In information theory, we have the quantity "information".

Suppose we have some discrete random variable $X$, that can take values $\{{a,b,c\}}$ with corresponding probability distribution $\{{\frac{1}{2},\frac{1}{4},\frac{1}{4}\}}$. Then, information, $h$, is measured as $h(x) = -\log_{2}P(x)$.

So now we can say: $$h(a) = -\log_2 \bigg(\frac{1}{2}\bigg) = 1 \text{ bit}$$ $$h(b) = -\log_2 \bigg(\frac{1}{4}\bigg) = 2 \text{ bits}$$.

My question is, why does that computation result in a quantity measured in bits?

Explanations I've seen all say something along the lines of: "this quantity is measured in units of bits because of the log base 2" with no further explanation as to why. So why does taking the log (base 2) of a probability result in a quantity measured in units of bits?

Is it somehow related to the idea that if a system can be in $N$ states, then we can encode those $N$ states using $log_2 N$ bits? E.g. if a system can be in 4 states, we can encode those 4 states in binary with $log_2 4 = 2 \text{ bits}$: $00, 01, 10, 11$.


2 Answers 2


Here is a simple intuition. Suppose we consider a random value that takes the values 0 or 1 with equal probability. Then this value can be represented in a single bit. Moreover, its Shannon entropy is $1$. Therefore, it is natural to say that its entropy is 1 bit. More generally, consider a random value that is distributed uniformly on the set of $n$-bit strings. Then this can be represented in $n$ bits; and the Shannon entropy is $n$, so it is natural to say that its entropy is $n$ bits.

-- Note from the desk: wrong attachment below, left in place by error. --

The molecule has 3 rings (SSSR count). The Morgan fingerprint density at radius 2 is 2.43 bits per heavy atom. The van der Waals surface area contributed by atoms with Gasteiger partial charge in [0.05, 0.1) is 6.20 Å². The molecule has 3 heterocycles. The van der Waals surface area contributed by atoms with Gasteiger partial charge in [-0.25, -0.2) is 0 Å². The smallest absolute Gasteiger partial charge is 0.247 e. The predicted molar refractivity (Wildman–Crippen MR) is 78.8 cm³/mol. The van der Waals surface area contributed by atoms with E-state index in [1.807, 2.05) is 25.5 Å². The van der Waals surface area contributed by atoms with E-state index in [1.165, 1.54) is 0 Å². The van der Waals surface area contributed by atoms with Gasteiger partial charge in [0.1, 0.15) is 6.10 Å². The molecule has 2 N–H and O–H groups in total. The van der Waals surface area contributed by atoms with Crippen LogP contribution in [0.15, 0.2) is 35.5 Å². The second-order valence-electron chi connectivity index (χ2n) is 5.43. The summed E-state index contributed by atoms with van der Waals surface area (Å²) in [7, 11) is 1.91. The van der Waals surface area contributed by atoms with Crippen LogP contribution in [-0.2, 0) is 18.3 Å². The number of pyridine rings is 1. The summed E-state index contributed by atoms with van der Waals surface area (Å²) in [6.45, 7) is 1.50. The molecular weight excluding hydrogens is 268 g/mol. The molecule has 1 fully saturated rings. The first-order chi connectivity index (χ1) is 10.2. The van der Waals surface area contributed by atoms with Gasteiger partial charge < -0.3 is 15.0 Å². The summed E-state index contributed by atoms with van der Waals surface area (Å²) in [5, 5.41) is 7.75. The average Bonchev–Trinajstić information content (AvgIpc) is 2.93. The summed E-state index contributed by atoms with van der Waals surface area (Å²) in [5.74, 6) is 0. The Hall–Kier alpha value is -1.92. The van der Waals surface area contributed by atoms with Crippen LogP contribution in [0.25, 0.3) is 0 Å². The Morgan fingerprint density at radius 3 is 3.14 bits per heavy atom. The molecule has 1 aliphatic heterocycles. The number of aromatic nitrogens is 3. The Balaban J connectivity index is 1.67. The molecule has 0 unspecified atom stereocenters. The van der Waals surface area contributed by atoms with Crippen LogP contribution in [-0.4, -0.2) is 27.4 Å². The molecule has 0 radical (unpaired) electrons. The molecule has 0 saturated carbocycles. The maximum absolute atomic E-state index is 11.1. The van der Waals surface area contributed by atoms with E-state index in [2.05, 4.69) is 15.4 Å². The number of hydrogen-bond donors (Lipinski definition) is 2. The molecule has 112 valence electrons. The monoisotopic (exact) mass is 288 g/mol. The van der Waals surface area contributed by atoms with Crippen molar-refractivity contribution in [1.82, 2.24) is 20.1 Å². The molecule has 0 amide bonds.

Yes, it's definitely related to the fact that if the system has $N$ different possible states, its state can be represented in $\lg N$ bits. If the state is uniformly distributed over these $N$ different possibilities, a little bit of calculation will show that its Shannon entropy is $\lg N$. So, it makes a lot of sense to call its entropy $\lg N$ bits.


The entropy of a random variable $X$ can be described in terms of prefix-free binary encodings. Let $T(X)$ be the minimal average codeword length of a binary prefix code for $X$, and let $X^{\otimes n}$ be the random variable corresponding to $n$ independent samples of $X$. Then $$ \lim_{n\to\infty} \frac{T(X^{\otimes n})}{n}. $$

Shannon's source coding theorem allows a similar description. An encoding scheme for a variable $X$ over an alphabet $\Sigma$ is a pair of mappings $E\colon \Sigma^n \to \{0,1\}^{\ell(n)}$ and $D\colon \{0,1\}^{\ell(n)} \to \Sigma^n$. The entropy is the infimum of $H$ such that there are encoding schemes with $\ell(n) = Hn$ such that as $n\to\infty$, $$ \Pr_{x \sim X^{\otimes n}}[D(E(x))=x] \to 1. $$ In words, there is an encoding at rate $H$ if we can encoded $n$-tuples of samples of $\Sigma$ using $Hn$ bits in such a way that most of the time, we can decode the original sample from its encoding.

Both of these characterizations show that when encoding a large number of samples of $X$, each sample of $X$ takes $H(X)$ bits to encode.

Another characterization is the asymptotic equipartition (AEP) theorem, which states that $X^{\otimes n}$ consists, up to some small error, of roughly $2^{nH(x)}$ points whose probability is roughly $2^{-nH(x)}$.


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